Article by Jak Beula
The year is 1907 and in the garden of a house in New Orleans, the great cornet player Freddie Keppard and the Manual Perez band were playing for Leonard Bechet’s 21st birthday party. While they were playing they heard some striking clarinet accompaniment coming from inside the house. Intrigued, a couple of the band members went to see who was playing. There they discovered a young Sidney Bechet furiously playing along with the band on his brother’s clarinet. He was only 10 years old, but to the musicians who saw him, it was immediately apparent that they were witnessing a talent well beyond his years.
12 years later when Sidney Bechet arrived in Liverpool on 14th June 1919 with the pioneering Southern Syncopated Orchestra, he became the first acknowledged Jazz great to set foot in Great Britain. In August of the same year he would be playing before the king at Buckingham Palace.
Not long after in October 1919, the distinguished Swiss classical conductor Ernest Ansermet who had heard Bechet play at a London concert with the SSO, was moved to publish what many consider to be the first serious musical consideration of jazz in print. Bechet’s impact on the Russian composer Stravinsky is also well documented.
Over the next three years Sidney remained mainly in London as part of SSO breakaway group the Jazz Kings, playing all over the UK, including long residencies at the Embassy Club in Old Bond Street.
He was rubbing shoulders with the very elite of British society, and among his students was a certain Charles Henry Maxwell Knight, the future British spy who was the inspiration for the character “M”, head of the Secret Intelligence Service in Ian Fleming’s James Bond novels. By 1922 Sidney was living at 27 Southampton Street in an area which included other famous residents such as Virginia Woolf, George Bernard Shaw, and Victorian Prime minister Lord Salisbury. Southampton Street was renamed Conway Street after WW2, and the Sidney Bechet blue heritage plaque was unveiled at his former home on 24th November 2014 by his son Daniel.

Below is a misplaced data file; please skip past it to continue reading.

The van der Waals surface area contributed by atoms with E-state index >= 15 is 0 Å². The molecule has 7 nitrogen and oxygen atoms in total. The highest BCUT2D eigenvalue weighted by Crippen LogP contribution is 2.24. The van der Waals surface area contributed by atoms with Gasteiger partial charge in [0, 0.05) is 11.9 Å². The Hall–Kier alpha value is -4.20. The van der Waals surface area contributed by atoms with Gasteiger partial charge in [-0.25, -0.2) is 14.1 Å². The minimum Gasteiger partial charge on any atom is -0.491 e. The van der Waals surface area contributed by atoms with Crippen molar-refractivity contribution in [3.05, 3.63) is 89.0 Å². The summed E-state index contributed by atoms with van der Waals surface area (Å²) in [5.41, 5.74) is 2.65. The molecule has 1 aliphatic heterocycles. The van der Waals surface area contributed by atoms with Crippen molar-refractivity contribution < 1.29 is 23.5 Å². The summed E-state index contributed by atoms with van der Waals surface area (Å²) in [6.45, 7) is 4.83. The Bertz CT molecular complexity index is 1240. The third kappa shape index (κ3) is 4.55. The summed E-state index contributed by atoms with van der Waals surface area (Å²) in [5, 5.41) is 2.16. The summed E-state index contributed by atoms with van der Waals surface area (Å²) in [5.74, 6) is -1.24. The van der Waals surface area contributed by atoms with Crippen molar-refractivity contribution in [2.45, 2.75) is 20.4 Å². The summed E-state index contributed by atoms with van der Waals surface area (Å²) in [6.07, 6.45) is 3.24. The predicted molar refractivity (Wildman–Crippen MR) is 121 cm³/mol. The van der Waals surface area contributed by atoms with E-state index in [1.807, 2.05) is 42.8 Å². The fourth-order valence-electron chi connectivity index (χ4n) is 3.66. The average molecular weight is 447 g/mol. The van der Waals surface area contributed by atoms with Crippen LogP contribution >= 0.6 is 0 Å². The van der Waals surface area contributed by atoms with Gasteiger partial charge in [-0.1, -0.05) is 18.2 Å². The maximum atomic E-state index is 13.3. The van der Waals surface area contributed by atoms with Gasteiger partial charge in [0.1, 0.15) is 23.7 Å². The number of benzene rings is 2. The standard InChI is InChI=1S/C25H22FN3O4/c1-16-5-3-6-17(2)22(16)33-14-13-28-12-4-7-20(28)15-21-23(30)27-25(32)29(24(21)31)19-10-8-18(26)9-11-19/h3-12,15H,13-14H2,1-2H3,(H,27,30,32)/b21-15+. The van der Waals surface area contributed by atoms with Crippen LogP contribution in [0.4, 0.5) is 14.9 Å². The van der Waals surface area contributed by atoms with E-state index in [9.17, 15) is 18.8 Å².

Composer Duke Ellington said of Bechet: “Of all the musicians, Bechet to me was the very epitome of jazz.”
Mr Daniel Bechet said: “Whenever someone asked him about his music, my father would always say, “I play what I live!”
John Chilton – Sidney Bechet Biographer said : “I have always been fascinated by Sidney Bechet’s music: he was featured on the first jazz recording that I consciously heard, and his was the first photograph that I ever stuck in a scrap book.”
Howard Rye – Historian said: “As one of the greatest and most influential improvising musicians of the twentieth century, Bechet richly deserves to have his stay here commemorated.”
Jak Beula – Chair of the Nubian Jak Commemorative Plaque Scheme said: “As someone who did more than any other to pioneer the art form known as Jazz in Britain and Europe, it is very pleasing that at long last Sidney Bechet should be honoured with a blue plaque in Britain, at his former home in Fitzrovia.